Let's us say you have a finite sequence of things. Some are identical, some distinct. For example:

$$\langle 2,5,7,2,3\rangle$$

Now, under what conditions can each permutation of a sequence be reached through swapping adjacent items, such that you begin and end on the same sequence. Also, when it does exist, what order do you do the swaps.

Note that for those with experience in graph theory, you could represent each distinct permutation with a point, and have an edge for each swap. Than the problem reduces to if there is an Hamiltonian cycle.

Note: Partial answers are fine. Like for example, if you know an algorithm for a specific case, say, when all items are unique, post it. Or if you know a specific case that is impossible, post your explanation.

  • $\begingroup$ Well, surely every permutation is attainable. Are you asking to travel through each permutation once and only once? $\endgroup$ – chubakueno Jun 13 '14 at 3:04
  • $\begingroup$ Is it significant that some of the items are identical? That is, in your example $\langle2,5,7,2,3\rangle$, do you specifically want to avoid the permutation that swaps the first and the fourth item because it produces a sequence identical with the original? $\endgroup$ – Rahul Jun 13 '14 at 4:25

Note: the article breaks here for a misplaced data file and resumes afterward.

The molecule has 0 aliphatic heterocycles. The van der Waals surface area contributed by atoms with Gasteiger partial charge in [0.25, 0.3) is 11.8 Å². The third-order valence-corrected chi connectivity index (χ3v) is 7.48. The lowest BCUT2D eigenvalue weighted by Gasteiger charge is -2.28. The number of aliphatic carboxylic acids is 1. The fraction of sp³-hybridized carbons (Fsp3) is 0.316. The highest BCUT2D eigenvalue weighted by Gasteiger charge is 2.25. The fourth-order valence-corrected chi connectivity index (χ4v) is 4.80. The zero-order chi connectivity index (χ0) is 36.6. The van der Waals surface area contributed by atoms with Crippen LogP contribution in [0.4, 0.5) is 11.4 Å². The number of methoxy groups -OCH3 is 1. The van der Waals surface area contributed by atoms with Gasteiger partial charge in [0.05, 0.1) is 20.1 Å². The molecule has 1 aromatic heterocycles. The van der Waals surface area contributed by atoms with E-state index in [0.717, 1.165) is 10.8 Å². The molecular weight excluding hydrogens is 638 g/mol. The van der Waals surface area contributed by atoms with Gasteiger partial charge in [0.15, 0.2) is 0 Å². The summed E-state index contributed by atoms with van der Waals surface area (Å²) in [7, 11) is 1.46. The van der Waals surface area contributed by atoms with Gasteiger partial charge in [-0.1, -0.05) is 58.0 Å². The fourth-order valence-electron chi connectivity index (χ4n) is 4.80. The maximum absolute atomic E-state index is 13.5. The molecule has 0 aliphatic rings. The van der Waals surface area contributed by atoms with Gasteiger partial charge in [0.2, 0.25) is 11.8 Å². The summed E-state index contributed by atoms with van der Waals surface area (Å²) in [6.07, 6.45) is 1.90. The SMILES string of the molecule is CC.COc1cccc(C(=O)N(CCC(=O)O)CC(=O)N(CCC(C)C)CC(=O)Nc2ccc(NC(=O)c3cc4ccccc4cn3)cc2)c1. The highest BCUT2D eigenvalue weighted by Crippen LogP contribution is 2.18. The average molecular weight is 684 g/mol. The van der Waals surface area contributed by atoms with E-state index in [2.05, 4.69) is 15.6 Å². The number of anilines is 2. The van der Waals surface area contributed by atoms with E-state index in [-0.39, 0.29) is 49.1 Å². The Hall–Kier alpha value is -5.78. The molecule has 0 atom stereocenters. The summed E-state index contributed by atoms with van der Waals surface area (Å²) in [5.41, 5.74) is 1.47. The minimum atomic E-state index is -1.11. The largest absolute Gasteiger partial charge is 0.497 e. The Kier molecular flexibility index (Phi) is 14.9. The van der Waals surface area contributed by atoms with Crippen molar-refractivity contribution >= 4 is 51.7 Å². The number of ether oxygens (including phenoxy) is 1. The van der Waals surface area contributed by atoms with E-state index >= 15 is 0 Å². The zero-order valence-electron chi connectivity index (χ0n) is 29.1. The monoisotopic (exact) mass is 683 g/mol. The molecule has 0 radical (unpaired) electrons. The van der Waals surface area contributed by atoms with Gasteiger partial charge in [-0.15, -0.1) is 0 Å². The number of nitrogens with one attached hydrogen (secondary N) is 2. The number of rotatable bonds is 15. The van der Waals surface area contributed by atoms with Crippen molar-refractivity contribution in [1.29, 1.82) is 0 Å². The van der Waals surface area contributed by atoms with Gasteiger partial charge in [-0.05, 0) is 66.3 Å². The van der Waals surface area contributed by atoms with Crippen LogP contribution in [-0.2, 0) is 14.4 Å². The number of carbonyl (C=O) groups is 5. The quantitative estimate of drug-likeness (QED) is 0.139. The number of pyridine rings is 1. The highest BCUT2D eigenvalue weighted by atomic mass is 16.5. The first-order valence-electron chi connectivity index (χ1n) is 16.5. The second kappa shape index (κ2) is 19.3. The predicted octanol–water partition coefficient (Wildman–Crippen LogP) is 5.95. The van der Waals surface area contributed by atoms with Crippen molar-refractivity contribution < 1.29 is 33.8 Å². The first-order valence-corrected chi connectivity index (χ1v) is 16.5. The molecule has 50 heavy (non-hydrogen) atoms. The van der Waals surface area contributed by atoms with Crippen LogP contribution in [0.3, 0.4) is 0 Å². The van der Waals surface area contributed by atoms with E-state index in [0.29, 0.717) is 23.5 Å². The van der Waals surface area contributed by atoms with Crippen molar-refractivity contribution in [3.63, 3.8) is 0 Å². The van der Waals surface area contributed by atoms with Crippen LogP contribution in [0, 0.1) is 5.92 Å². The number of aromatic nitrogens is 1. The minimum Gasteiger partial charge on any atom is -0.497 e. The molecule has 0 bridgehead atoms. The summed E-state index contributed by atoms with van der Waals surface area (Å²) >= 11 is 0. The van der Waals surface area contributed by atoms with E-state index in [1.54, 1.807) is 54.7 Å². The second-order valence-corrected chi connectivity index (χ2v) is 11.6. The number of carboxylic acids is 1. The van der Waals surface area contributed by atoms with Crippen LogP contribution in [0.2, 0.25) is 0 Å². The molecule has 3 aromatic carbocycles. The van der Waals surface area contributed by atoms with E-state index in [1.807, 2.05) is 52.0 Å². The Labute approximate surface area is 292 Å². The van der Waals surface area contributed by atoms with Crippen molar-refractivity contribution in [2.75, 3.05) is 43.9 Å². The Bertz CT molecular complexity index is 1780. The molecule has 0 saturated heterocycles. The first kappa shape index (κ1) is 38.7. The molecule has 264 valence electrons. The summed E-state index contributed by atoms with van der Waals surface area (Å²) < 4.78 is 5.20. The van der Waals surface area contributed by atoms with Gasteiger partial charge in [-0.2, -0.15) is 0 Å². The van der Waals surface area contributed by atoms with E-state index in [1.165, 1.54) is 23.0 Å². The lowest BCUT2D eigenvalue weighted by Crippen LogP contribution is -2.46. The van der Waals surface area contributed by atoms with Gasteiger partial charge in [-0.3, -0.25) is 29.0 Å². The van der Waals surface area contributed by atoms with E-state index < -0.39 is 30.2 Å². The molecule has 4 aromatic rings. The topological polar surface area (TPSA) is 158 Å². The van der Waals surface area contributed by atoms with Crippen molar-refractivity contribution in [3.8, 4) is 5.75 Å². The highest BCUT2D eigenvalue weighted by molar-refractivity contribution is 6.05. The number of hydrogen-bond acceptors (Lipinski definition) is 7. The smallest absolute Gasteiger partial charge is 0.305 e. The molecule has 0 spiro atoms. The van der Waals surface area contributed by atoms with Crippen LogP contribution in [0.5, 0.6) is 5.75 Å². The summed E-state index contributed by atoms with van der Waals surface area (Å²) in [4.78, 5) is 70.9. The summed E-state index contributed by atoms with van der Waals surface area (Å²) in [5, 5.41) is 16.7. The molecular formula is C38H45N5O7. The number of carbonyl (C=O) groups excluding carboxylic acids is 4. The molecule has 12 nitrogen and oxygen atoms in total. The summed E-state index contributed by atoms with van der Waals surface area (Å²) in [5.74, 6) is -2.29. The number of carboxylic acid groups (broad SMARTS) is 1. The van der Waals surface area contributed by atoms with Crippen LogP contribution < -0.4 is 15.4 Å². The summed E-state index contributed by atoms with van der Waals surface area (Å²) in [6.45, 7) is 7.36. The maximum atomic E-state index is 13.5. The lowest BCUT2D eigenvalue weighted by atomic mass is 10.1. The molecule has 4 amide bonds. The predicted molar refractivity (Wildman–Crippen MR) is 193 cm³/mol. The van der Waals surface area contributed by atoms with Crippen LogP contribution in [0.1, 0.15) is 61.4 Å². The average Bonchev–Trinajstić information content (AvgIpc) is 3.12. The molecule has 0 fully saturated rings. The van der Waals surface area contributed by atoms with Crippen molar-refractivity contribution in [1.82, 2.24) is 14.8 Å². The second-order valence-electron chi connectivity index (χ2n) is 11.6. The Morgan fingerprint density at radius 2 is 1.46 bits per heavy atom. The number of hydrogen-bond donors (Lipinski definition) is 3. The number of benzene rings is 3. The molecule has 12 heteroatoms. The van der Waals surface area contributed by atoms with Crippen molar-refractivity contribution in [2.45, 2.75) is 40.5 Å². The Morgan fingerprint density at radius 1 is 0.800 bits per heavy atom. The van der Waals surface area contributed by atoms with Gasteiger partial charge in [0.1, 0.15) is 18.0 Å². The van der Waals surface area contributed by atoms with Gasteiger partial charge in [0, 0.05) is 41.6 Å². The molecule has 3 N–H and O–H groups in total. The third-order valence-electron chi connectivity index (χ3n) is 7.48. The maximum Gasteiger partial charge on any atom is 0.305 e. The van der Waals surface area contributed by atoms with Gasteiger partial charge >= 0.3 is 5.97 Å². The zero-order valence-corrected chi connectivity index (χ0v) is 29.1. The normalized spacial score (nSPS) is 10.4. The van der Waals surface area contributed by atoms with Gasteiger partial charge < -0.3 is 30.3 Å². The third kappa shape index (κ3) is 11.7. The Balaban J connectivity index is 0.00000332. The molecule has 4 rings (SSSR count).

• $\begingroup$ I didn't notice the "end on the same sequence" before but I think it's more appropriate to call it Hamiltonian cycle. Well, 1 special case is rather easy to figure out: if there are exactly 2 type of items, then it's impossible, as the state where everything of the same type is to a side is only reachable from 1 other state, so you cannot form a cycle. $\endgroup$ – Gina Jun 13 '14 at 5:03
  • $\begingroup$ Yes, it is possible. The problem is core to the British style of bell ringing. More on that subject at en.wikipedia.org/wiki/Change_ringing#Method_ringing $\endgroup$ – occulus Aug 24 '14 at 21:30
  • $\begingroup$ @occulus Huh, I thought that book i was reading was just making that up. I guess he plagiarized reality. $\endgroup$ – PyRulez Aug 24 '14 at 22:08

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